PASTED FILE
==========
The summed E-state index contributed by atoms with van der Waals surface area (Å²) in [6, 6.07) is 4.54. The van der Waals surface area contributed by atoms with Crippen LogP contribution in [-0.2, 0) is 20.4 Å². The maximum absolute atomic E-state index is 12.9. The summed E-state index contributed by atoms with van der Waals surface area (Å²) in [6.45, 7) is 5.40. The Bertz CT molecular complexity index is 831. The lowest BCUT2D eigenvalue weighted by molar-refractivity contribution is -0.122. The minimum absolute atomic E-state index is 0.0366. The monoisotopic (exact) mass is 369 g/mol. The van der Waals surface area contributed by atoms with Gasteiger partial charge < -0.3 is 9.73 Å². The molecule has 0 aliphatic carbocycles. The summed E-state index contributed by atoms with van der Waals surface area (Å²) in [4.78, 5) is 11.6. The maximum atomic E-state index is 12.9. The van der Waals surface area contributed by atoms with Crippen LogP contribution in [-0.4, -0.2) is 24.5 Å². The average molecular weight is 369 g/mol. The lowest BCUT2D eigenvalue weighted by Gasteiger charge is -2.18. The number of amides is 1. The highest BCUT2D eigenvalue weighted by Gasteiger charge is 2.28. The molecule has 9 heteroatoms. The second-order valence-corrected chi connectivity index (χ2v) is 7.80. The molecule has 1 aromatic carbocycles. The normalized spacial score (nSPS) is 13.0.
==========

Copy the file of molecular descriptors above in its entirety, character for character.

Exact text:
The summed E-state index contributed by atoms with van der Waals surface area (Å²) in [6, 6.07) is 4.54. The van der Waals surface area contributed by atoms with Crippen LogP contribution in [-0.2, 0) is 20.4 Å². The maximum absolute atomic E-state index is 12.9. The summed E-state index contributed by atoms with van der Waals surface area (Å²) in [6.45, 7) is 5.40. The Bertz CT molecular complexity index is 831. The lowest BCUT2D eigenvalue weighted by molar-refractivity contribution is -0.122. The minimum absolute atomic E-state index is 0.0366. The monoisotopic (exact) mass is 369 g/mol. The van der Waals surface area contributed by atoms with Gasteiger partial charge < -0.3 is 9.73 Å². The molecule has 0 aliphatic carbocycles. The summed E-state index contributed by atoms with van der Waals surface area (Å²) in [4.78, 5) is 11.6. The maximum atomic E-state index is 12.9. The van der Waals surface area contributed by atoms with Crippen LogP contribution in [-0.4, -0.2) is 24.5 Å². The average molecular weight is 369 g/mol. The lowest BCUT2D eigenvalue weighted by Gasteiger charge is -2.18. The number of amides is 1. The highest BCUT2D eigenvalue weighted by Gasteiger charge is 2.28. The molecule has 9 heteroatoms. The second-order valence-corrected chi connectivity index (χ2v) is 7.80. The molecule has 1 aromatic carbocycles. The normalized spacial score (nSPS) is 13.0.